The Chevy SS got the 10-way power-adjustable front seats right. They remain comfortable after hours of driving by striking a good balance between hugging the body and providing freedom of movement, unlike some sport sedans.
The only issue is with the shoulder bolsters. They can poke you if you're not sitting perfectly centered in the seat. The little winglets appear to be purely cosmetic; they provided no discernible support during cornering.
The rear seat is one of the largest of any vehicle on the market. Legroom is absolutely expansive. Even the center seat, which is often cramped and uncomfortable in rear-drive sedans due to the transmission tunnel beneath it, is amazingly accommodating. It's the most comfortable rear center seat of any sedan we've tested in the last year. The vast majority of 4-doors that claim to seat five really only carry four comfortably. Not so with the SS.
There's also plenty of headroom in both front and rear seats. Trunk space is good, although the SS has two cubic feet less than the BMW 550i. There's that comparison again.
On the road
The interior is so quiet that it's hard to hear the luscious exhaust blast on startup with the windows up. Thankfully, the engine's sultry sound permeates the cabin under acceleration.
Although the 6.2-liter powerhouse gives the SS impressive acceleration — zero to 60 mph in less than five seconds — it won't snap your head back. The SS is a heavy car, so 415 horsepower and 415 lb-ft of torque are enough to make it feel quick, but not supercar fast. We averaged 17.5 miles per gallon after an all-out run up and down a twisty mountain road and back through the city of Palm Springs, Calif. Not bad for such a performance beast, but certainly not the best among full-size sedans.
Where the Chevy SS really shines is in its balance and poise. This car flows through turns with much more finesse than the brutish Dodge Charger SRT8.
There is a sense of polish and sophistication in the car's every move, yet it's a hoot for hooligans, too. The chassis setup lets you play with the car in corners. Dive halfway into a long turn, mash the gas pedal a little harder and the tail hangs out, but only just a bit. Approaching the car's limits feels safe and secure, owing partly to that long wheelbase and wide track, which keep it planted.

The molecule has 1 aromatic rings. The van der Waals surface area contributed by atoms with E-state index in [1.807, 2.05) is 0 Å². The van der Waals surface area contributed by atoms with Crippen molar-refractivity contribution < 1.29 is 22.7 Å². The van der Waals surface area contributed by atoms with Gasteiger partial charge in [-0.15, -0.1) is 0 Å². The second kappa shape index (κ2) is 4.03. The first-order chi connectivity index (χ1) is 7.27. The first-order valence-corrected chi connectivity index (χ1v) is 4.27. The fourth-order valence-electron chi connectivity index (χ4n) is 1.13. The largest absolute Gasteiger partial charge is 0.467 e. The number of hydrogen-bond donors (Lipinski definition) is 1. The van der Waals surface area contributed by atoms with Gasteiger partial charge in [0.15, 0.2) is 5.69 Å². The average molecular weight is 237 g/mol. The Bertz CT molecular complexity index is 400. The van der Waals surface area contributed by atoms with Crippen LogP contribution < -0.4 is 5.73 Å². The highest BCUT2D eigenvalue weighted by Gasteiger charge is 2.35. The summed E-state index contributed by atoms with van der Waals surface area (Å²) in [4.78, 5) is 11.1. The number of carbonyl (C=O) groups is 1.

GM engineers spent a lot of time tuning the electrically assisted power steering, and you can tell in how it responds to input. The weight is just about perfect — not too light, not too heavy. Chevy opted not to offer an adjustable suspension on the SS to save cost and complexity. While this definitely bucks the current trend that even GM is following with vehicles such as the Buick Regal GS, there is something to be said for not having to fiddle with chassis settings.
Right for you?
Anyone considering a Dodge Charger SRT8 and Chrysler 300C SRT8 — which are this car's most direct competitors — would do well to look at the SS, especially those who value exclusivity. The SS, like its two rivals, will be sold in limited numbers. GM isn't saying exactly how limited, but first-year sales in the U.S. aren't likely to go much over 5,000 units, according to one GM rep.
Does the Chevy SS match a BMW 550i in terms of luxury and refinement? No. But it certainly offers near-luxury levels of fit, finish and features. And its performance and handling capabilities are certainly in league with European sport sedans costing much more.
(As part of a sponsored press event, Chevrolet provided MSN with travel and accommodations to facilitate thisreport.)
Matthew de Paula wanted to be an automotive journalist ever since reading his first car magazine in grade school.After a brief stint writing about finance, he helped launch ForbesAutos.com and became the site's editor in 2006.Matthew now freelances for various outlets.